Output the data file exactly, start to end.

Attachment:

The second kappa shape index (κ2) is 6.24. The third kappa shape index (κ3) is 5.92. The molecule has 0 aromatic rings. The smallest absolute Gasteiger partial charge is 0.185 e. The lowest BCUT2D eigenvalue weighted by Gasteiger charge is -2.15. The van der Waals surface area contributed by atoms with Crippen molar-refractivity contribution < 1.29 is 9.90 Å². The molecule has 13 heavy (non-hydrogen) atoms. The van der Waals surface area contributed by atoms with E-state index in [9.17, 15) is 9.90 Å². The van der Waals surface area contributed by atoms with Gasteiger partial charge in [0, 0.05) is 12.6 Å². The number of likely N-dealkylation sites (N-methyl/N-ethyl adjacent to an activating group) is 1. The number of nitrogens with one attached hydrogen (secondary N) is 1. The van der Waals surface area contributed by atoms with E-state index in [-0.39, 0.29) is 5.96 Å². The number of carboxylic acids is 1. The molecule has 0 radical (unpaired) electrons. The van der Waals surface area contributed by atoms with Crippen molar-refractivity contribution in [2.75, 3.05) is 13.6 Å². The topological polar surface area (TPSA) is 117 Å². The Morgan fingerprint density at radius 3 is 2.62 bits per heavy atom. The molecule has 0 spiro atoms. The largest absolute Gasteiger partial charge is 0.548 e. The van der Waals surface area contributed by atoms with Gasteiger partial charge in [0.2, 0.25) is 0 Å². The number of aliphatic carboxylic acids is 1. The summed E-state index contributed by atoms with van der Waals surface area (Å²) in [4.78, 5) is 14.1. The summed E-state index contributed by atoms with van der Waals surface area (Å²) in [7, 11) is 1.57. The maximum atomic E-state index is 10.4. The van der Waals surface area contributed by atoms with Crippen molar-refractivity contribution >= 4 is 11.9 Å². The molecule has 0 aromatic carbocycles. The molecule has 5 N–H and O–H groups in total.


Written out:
The second kappa shape index (κ2) is 6.24. The third kappa shape index (κ3) is 5.92. The molecule has 0 aromatic rings. The smallest absolute Gasteiger partial charge is 0.185 e. The lowest BCUT2D eigenvalue weighted by Gasteiger charge is -2.15. The van der Waals surface area contributed by atoms with Crippen molar-refractivity contribution < 1.29 is 9.90 Å². The molecule has 13 heavy (non-hydrogen) atoms. The van der Waals surface area contributed by atoms with E-state index in [9.17, 15) is 9.90 Å². The van der Waals surface area contributed by atoms with Gasteiger partial charge in [0, 0.05) is 12.6 Å². The number of likely N-dealkylation sites (N-methyl/N-ethyl adjacent to an activating group) is 1. The number of nitrogens with one attached hydrogen (secondary N) is 1. The van der Waals surface area contributed by atoms with E-state index in [-0.39, 0.29) is 5.96 Å². The number of carboxylic acids is 1. The molecule has 0 radical (unpaired) electrons. The van der Waals surface area contributed by atoms with Crippen molar-refractivity contribution in [2.75, 3.05) is 13.6 Å². The topological polar surface area (TPSA) is 117 Å². The Morgan fingerprint density at radius 3 is 2.62 bits per heavy atom. The molecule has 0 spiro atoms. The largest absolute Gasteiger partial charge is 0.548 e. The van der Waals surface area contributed by atoms with Gasteiger partial charge in [0.2, 0.25) is 0 Å². The number of aliphatic carboxylic acids is 1. The summed E-state index contributed by atoms with van der Waals surface area (Å²) in [4.78, 5) is 14.1. The summed E-state index contributed by atoms with van der Waals surface area (Å²) in [7, 11) is 1.57. The maximum atomic E-state index is 10.4. The van der Waals surface area contributed by atoms with Crippen molar-refractivity contribution >= 4 is 11.9 Å². The molecule has 0 aromatic carbocycles. The molecule has 5 N–H and O–H groups in total.